Had reality set in beforehand, they could've dodged it. The Jeter-Yankees deal will get done; he's not going anywhere; but it could've been cleaner for all involved.
Most of the vitriol will be left behind once Jeter's standing in front of the Yankees logo shaking hands with Brian Cashman and Hal Steinbrenner; as Michael Kay is in blissful ecstasy in a corner of the press room; as the flashbulbs pop; as the fans breathe a sigh of relief; as the media writes their lovestruck stories as to the genesis of the positive result. Everyone will be friends again.
Most of it will be forgotten.
But not all.
There will be some residue of the distasteful press war currently occurring.
It will take some time to forgive; and neither side will soon forget.
- Free agent fliers:
The Marlins have signed Javier Vazquez to a 1-year contract worth $7 million. In addition to that, they gave him a no-trade clause and agreed not to offer him arbitration after next season----MLBTR Story.
As terrible as Vazquez was with the Yankees, this is a worthwhile shot for both the Marlins and Vazquez. Similar to a college course in which the lowest grade on a test is tossed out, there are ancillary factors to Vazquez's awful 2010 season.
Because he was so rancid as a Yankee and his velocity was non-existent by the end of the season, there are pratfalls to signing him; that said, the Marlins have nothing to lose with a veteran who, in 2009, was one of the best pitchers in baseball pitching for the Braves. Vazquez appears to be allergic to Yankee pinstripes; it was a mistake for them to bring him back.
Back in the National League East and with the carrot of getting a long-term deal with a rejuvenating year of 200-innings and 12-15 wins, Vazquez could get a 2-3 year contract after next year; worst case scenario, he'll be in the exact same position a year from now. Another team will be willing to sign him to an incentive-laden contract regardless of how he pitches if he proves himself healthy.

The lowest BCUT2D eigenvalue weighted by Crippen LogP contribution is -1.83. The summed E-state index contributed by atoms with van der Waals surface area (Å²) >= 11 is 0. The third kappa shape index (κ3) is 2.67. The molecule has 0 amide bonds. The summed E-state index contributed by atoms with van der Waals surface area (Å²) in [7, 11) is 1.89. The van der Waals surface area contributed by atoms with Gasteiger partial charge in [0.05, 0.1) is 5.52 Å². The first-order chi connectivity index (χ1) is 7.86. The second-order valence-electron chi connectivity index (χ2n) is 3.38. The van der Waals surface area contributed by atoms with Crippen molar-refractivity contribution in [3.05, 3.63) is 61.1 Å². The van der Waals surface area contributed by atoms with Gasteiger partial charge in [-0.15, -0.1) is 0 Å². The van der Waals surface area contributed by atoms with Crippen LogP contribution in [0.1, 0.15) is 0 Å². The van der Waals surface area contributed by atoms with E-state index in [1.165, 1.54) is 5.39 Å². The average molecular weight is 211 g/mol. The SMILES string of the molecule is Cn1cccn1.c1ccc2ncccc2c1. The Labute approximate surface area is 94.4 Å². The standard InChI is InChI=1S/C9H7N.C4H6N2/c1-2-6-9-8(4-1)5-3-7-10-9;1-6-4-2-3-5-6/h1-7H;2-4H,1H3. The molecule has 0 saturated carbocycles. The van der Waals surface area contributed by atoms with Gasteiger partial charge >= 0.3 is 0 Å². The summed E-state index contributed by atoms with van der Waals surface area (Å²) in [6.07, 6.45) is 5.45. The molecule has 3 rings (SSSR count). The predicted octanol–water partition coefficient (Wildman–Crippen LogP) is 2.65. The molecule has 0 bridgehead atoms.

Another free agent pitcher who's been great rather than just durable and good is Brandon Webb.
Webb is a free agent who hasn't pitched in 2-years; he also happens to have been one of the best pitchers in baseball since his debut in 2003. While he's absolutely worth a gamble, what would concern me if I were in the Webb camp are the teams that are pursuing him.
According to MLBTR, the interested teams are: the Rockies, Cubs, Pirates, Twins, Rangers and Nationals.
I don't see any of the usual suspects----the Yankees, Red Sox, Phillies, Dodgers, Cardinals----who would: A) have the money to risk on a pitcher like Webb; and B) have been known to sign pitchers from whom they have no idea what they're getting just to see if he can return to some semblance of form.
Webb has reportedly shown no velocity whatsoever in his bullpen sessions and if teams with the money to spend on a pitcher who was once great are shying away from him, it's a bad sign. It doesn't sound as if he's going to get much in terms of guarantees and if his stuff is gone, there's a chance we could see an Alex Fernandez situation where he can't come back from shoulder surgery.
Right now, it doesn't sound good.SportsFan Buzz Wednesday talking about the Hot Stove; the Mets; Derek Jeter; post-season award winners; and other stuff. You can click on the link here directly or here for Sal's site to listen on I-Tunes.